Rainbow Six: Siege's third year of content is finally coming to a close with Season 4's Operation Wind Bastion, taking us to the Kingdom of Morocco with a new map and two new Operators, which got a full reveal at this past weekend's Pro League finals at Rio de Janeiro in Brazil. Last week we were invited to the Ubisoft offices in the UK to get a look at the new content ahead of release though, and how the new content shifts things about a bit.
First up is the map, called Fortress, which actually reminded us a lot of Coastline from Operation Velvet Shell. This is because there are plenty of ways for the attackers to scale up and go down through the middle of the building, with various openings and walkways exposed to those on the roof looking down. Striking from above is often the most useful tactic on this map, but when the bombsites move down to the cellar then it becomes a really tough push for the attackers, with the defence in prime positions to cover all angles.
To talk about the operators for a bit, we first have the defender Kaid. He actually calls the Fortress his home, and while he might be a touch older than other Operators, he's no less deadly. He comes equipped with an AUG A3 and a semi-automatic shotgun, but what you really need to know about is his special ability, as he has three deployable nodes that electrify anything within its radius, from barbed wire to reinforced walls. This makes him an excellent alternative to Bandit as a result.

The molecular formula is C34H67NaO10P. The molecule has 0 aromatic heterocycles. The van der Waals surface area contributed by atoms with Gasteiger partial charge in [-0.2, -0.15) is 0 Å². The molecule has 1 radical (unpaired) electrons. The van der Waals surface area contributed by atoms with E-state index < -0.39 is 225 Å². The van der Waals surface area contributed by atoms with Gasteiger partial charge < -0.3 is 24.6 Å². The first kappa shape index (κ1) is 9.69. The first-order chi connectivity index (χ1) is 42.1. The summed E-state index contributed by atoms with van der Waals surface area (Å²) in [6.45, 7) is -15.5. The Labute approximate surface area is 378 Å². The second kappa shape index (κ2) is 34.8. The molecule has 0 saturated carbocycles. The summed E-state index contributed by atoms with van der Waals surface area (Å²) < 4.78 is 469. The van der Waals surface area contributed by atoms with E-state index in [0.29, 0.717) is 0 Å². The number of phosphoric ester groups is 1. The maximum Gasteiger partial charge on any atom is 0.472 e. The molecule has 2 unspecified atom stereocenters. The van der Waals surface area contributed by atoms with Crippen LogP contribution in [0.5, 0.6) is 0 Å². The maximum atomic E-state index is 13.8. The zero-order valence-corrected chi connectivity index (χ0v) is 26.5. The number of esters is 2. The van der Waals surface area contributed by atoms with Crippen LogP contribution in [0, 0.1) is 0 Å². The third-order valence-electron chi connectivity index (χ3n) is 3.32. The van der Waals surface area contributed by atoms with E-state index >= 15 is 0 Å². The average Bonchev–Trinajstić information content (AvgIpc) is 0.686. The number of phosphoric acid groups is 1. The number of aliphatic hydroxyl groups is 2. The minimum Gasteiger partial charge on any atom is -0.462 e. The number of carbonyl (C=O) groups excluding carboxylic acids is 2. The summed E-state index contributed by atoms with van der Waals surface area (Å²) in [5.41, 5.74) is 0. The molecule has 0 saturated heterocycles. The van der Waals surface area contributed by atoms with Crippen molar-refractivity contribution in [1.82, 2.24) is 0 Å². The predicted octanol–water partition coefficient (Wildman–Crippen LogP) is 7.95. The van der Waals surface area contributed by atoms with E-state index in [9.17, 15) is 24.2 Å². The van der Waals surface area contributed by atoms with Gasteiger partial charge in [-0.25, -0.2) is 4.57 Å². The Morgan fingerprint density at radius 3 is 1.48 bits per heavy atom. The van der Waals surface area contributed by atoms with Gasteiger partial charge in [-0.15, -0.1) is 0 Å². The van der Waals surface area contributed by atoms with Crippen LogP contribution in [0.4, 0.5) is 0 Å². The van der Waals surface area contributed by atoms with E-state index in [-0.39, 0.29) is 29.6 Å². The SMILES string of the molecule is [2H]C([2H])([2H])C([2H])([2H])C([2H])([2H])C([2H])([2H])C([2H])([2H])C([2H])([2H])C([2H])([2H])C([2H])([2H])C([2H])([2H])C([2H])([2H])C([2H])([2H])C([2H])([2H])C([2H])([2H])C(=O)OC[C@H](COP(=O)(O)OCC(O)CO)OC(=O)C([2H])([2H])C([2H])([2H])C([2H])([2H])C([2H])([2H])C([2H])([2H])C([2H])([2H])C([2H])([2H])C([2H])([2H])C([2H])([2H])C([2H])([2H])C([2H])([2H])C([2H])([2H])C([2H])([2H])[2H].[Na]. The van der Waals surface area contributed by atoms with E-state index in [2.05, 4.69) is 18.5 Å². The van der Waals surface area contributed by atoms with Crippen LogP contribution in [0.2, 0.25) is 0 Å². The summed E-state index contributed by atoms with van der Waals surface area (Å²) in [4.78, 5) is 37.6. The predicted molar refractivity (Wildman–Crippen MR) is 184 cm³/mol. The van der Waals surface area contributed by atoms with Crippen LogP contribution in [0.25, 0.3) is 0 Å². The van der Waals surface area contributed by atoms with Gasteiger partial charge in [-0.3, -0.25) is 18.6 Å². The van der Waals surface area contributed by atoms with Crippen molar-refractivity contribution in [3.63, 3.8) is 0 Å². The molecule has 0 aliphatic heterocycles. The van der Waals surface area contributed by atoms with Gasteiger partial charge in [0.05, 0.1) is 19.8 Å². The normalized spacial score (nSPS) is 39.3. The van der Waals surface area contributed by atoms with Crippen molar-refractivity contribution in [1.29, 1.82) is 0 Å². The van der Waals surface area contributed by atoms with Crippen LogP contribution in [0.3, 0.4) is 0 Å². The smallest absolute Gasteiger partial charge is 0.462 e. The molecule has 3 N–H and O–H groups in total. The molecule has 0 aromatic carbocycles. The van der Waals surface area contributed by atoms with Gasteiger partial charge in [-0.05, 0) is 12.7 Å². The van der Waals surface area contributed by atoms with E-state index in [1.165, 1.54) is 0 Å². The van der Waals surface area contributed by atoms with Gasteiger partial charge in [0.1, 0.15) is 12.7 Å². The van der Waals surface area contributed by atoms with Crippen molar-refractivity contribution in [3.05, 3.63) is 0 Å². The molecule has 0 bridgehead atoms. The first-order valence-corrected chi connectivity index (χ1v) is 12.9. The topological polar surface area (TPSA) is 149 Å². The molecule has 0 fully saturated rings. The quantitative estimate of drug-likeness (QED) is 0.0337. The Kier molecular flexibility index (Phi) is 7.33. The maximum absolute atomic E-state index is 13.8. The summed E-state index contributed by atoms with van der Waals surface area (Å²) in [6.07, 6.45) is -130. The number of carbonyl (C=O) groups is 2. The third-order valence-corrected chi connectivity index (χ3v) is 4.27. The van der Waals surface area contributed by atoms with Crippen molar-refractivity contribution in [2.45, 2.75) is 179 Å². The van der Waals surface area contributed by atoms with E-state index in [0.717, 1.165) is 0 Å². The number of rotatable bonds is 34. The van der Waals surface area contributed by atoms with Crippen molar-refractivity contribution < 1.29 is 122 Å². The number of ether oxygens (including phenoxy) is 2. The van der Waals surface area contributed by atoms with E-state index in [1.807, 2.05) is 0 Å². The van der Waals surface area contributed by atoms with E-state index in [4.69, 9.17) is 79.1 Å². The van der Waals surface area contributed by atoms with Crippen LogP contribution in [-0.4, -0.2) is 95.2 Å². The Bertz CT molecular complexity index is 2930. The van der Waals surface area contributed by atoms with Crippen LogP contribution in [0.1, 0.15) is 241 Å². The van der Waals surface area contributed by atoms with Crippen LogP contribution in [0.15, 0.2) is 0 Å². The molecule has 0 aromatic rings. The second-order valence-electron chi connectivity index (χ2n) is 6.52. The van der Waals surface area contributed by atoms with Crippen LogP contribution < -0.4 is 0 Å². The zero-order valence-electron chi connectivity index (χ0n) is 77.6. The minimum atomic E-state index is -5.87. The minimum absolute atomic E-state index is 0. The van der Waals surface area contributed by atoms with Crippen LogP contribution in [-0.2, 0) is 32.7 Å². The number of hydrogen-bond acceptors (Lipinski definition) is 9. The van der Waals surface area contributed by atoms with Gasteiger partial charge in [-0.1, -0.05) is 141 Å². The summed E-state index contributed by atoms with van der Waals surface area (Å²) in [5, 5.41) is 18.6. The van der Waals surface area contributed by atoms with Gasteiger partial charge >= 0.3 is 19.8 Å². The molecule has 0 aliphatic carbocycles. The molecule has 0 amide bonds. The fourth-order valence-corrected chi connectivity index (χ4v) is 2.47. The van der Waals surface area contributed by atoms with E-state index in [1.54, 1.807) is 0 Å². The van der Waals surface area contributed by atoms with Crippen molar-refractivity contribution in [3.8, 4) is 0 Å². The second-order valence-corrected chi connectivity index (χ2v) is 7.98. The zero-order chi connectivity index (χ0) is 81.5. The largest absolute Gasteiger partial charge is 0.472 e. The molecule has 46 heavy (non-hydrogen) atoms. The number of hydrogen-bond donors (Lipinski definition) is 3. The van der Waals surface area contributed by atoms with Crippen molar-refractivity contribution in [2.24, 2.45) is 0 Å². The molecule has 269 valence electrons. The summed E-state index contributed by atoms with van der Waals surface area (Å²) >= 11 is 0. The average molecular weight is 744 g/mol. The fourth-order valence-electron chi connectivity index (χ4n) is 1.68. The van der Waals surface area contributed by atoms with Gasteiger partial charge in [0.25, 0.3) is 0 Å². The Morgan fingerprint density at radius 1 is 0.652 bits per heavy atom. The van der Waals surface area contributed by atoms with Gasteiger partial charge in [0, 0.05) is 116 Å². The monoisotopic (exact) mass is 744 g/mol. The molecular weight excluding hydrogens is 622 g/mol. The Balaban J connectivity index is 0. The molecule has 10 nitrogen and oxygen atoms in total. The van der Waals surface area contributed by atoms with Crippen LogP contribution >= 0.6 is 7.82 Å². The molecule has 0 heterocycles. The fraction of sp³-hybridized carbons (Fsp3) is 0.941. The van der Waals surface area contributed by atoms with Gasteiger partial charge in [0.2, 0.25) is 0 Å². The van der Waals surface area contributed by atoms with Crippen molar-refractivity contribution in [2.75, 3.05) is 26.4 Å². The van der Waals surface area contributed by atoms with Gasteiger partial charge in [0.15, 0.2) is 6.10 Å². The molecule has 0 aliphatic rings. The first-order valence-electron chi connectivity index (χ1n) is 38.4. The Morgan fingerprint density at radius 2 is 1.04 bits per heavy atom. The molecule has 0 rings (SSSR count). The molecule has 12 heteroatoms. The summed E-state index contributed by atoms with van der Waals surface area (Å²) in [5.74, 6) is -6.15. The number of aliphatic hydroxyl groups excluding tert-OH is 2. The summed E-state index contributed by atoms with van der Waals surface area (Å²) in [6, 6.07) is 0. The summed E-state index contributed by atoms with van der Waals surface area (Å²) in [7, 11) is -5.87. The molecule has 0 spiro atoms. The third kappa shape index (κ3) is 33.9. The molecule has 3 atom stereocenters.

The advantage of having these throwable items (of which you have three) is that you can hide them better and they can be tough to see, such as placing them under the floor of a barricade you want to electrify. IQ can still pick these up and destroy them, as can Thatcher's EMP grenades, but it's still a great way of managing key areas of the map and preventing attacking access.
Then comes the attacker, called Nomad, who has two weapons as well, including an AK-74M, not to mention a .44 Mag Semi-Auto with scope (that Kaid also has). Her ability is all about what's called an Airjab, and this is a piece of equipment that knocks enemies backwards and to the ground. This can either be used like a grenade launcher directly onto enemies, or deployed as proximity mines for enemies to walk into, but beware: your allies can also feel the force of the Airjab if you're not careful. As expected, Jäger can also destroy these Airjabs, so watch out for that too.
This is useful in a number of ways. Firstly, it gives you some time to shoot at a foe if they're knocked down and taking time to get up, but secondly, it also has more complex tactical advantages. Shield-bearing enemies, for example, will move their shield to their back once hit by the Airjab, and you can even send enemies through walls or off ledges with it. Timing and placing these well, then, can be the difference between success and failure.
As mentioned, Operation Wind Bastion is one of four major updates the game has received this year as part of its Year 3 rollout, and in the past 12 months, we've seen the meta change dramatically. First up we had Operation Chimera introducing two new attackers for the first time in the game's history, one of which allowed moving enemies to be spotted via a drone scan, while the other gave teammates Nanobots which boosted their HP and steadied their aim.